Indianapolis is pretty bad, and most definitely got worse as of 2020, but Carmel, Noblesville and Fishers? C’mon now…that’s where people move to get out of Indy. I don’t know if I would recommend it in this day and age but I bet you could leave your doors unlocked in those suburban outskirts with few issues. If I ever travel, I know where not to get information from…

  8. R
    Raised-in-Indy says:

    Wrong.

    Very inaccurate. The Fishers/Carmel/Noblesville seems is one of the nicest areas near Indy. It’s fairy affluent, suburban, and very safe. Idk how they got this one detail so wrong? Check local crime data maps to get a more accurate idea of what areas are safe/not safe.

  9. P
    Philly girl says:

    i’m going there tomorrow and I don’t think I want to go after reading this : (

    1. for some reason my daughter wants to visit there she is 12 years old ill be sure to share this site with her

  10. S
    Stud bio says:

    I’m from Los Angeles CA I feel like Indianapolis isn’t a good place to live crime violence bad kid summer time be lit I rather be in california it’s boring nothing to do in Indianapolis I’ll rather be in vegas

  11. Sad reality

    Well… I’ve lived in Indianapolis for about 10 years consistently…and the city in the past year since corona hit has been horrible. Downtown used to be so nice, such an urban escape…now there are homeless people gathered on all corners, at the City County Building (which used to be home to games, swings, etc.)…the drug Spice or “Katy” as it’s known here has taken over and you have to be careful where you go because someone might pop off on a crazy high…I’m so disappointed in this city. Definitely was not this bad a few years ago. The murder rate is ridiculous…I’m definitely thinking of moving elsewhere with my kids. The public schools have always been bad, but the charters are excellent (at least in my experience)..My kids attend school on the far west side at a charter and the teachers there have been great and learning they’ve received is phenomenal…im definitely disappointed in the city though. Its declined heavily in the past few years. Very sad to see. Not sure if it’s underfunded or that the funds are focused elsewhere but Indianapolis needs help so so bad. Very very sad to see what could be a great place spiral down because no one intervenes ..I definitely miss when I could safely walk downtown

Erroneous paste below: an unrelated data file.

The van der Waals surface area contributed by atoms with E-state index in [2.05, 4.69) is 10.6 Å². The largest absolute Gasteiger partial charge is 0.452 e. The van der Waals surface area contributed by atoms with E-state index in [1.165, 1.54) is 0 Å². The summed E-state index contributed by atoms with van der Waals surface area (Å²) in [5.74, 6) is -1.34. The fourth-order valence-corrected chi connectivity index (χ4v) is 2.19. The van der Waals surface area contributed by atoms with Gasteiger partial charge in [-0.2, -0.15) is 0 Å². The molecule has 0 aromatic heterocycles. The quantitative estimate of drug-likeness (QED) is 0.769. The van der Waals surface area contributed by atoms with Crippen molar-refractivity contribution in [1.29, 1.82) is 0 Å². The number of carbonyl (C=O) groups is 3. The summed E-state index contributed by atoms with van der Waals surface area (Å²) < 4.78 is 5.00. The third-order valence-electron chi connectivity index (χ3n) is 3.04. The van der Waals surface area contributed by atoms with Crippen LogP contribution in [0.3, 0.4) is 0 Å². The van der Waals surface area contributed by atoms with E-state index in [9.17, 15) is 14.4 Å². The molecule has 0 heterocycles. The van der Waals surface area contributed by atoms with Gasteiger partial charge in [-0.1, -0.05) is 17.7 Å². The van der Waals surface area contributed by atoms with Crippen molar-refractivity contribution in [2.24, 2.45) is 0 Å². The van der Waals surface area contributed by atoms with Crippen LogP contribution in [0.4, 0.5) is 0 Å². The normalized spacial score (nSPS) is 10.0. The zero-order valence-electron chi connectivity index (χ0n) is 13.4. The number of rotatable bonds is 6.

12. Indianapolis has see better days

    In recent years Indianapolis has gone downhill. It’s sad to see and experience but it’s happening. I visited this place 3 times until now, with 2-3 years in between. When I first came here, I think it was 2014 or 2015 things were pretty good and I would have recommended this city for a good travel experience. Now, after the pandemic hit, the city is unrecognizable for someone not living here. Too many homeless people, drugs and that unsafe feeling that follows you around.

    The city is not as bad as some people say it is but it certainly needs some changes made. People need to feel safe again and homeless people need help as well. I would give it a 55 on the safety index, at the moment. It was once a 70+ for sure but not anymore. The city has a lot to offer besides the well known Indianapolis 500.

    Indianapolis Museum of Art is one of the places that you can and should visit. You’ll find many art pieces by Picasso, Rembrandt or Cezanne featured here. Near the museum there’s also the Fairbanks Park which is a nice visiting spot on its own.

    The Central Canal should be a must ad by boat. Yes, you can paddle down the Central Canal. You can also walk on the pedestrian way, but I highly recommend you use a paddleboat or a kayak to really experience this.

    The Children’s Museum of Indianapolis is probably my favorite place in the city! And it’s certainly my kids’ favorite thing ever! He LOVED it here! This is the biggest museum for kids in the whole world! Definitely make a day out of experiencing everything this amazing place has to offer.

    The Rhythm! Discovery Center is also a very different and interesting place to visit. You’ll find plenty of percussion instruments here (ones that are used now and some that have been forgotten).

Rated 2.77 / 5 based on 13 user reviews.